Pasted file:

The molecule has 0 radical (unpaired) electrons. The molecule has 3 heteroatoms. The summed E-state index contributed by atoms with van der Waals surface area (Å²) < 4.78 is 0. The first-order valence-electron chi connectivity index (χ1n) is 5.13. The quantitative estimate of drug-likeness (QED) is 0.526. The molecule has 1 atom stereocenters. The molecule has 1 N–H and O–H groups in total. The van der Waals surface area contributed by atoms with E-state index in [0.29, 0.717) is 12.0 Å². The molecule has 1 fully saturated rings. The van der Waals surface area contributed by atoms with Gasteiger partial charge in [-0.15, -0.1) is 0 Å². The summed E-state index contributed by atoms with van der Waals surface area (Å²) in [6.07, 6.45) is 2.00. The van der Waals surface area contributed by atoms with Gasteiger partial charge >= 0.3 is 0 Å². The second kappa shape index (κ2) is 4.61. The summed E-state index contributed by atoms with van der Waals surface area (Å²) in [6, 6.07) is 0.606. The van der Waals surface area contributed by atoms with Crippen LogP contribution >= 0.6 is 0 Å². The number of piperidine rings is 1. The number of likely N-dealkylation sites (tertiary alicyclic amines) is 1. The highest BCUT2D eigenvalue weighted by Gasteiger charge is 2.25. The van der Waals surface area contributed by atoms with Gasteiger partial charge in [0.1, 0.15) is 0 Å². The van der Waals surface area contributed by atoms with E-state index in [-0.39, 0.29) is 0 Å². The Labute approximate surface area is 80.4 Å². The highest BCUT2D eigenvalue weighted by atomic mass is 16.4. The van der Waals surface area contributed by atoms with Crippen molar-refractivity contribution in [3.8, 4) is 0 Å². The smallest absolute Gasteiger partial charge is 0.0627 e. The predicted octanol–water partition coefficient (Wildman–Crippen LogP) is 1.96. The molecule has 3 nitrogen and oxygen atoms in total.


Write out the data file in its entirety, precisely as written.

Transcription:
The molecule has 0 radical (unpaired) electrons. The molecule has 3 heteroatoms. The summed E-state index contributed by atoms with van der Waals surface area (Å²) < 4.78 is 0. The first-order valence-electron chi connectivity index (χ1n) is 5.13. The quantitative estimate of drug-likeness (QED) is 0.526. The molecule has 1 atom stereocenters. The molecule has 1 N–H and O–H groups in total. The van der Waals surface area contributed by atoms with E-state index in [0.29, 0.717) is 12.0 Å². The molecule has 1 fully saturated rings. The van der Waals surface area contributed by atoms with Gasteiger partial charge in [-0.15, -0.1) is 0 Å². The summed E-state index contributed by atoms with van der Waals surface area (Å²) in [6.07, 6.45) is 2.00. The van der Waals surface area contributed by atoms with Gasteiger partial charge >= 0.3 is 0 Å². The second kappa shape index (κ2) is 4.61. The summed E-state index contributed by atoms with van der Waals surface area (Å²) in [6, 6.07) is 0.606. The van der Waals surface area contributed by atoms with Crippen LogP contribution >= 0.6 is 0 Å². The number of piperidine rings is 1. The number of likely N-dealkylation sites (tertiary alicyclic amines) is 1. The highest BCUT2D eigenvalue weighted by Gasteiger charge is 2.25. The van der Waals surface area contributed by atoms with Gasteiger partial charge in [0.1, 0.15) is 0 Å². The van der Waals surface area contributed by atoms with E-state index in [-0.39, 0.29) is 0 Å². The Labute approximate surface area is 80.4 Å². The highest BCUT2D eigenvalue weighted by atomic mass is 16.4. The van der Waals surface area contributed by atoms with Crippen molar-refractivity contribution in [3.8, 4) is 0 Å². The smallest absolute Gasteiger partial charge is 0.0627 e. The predicted octanol–water partition coefficient (Wildman–Crippen LogP) is 1.96. The molecule has 3 nitrogen and oxygen atoms in total.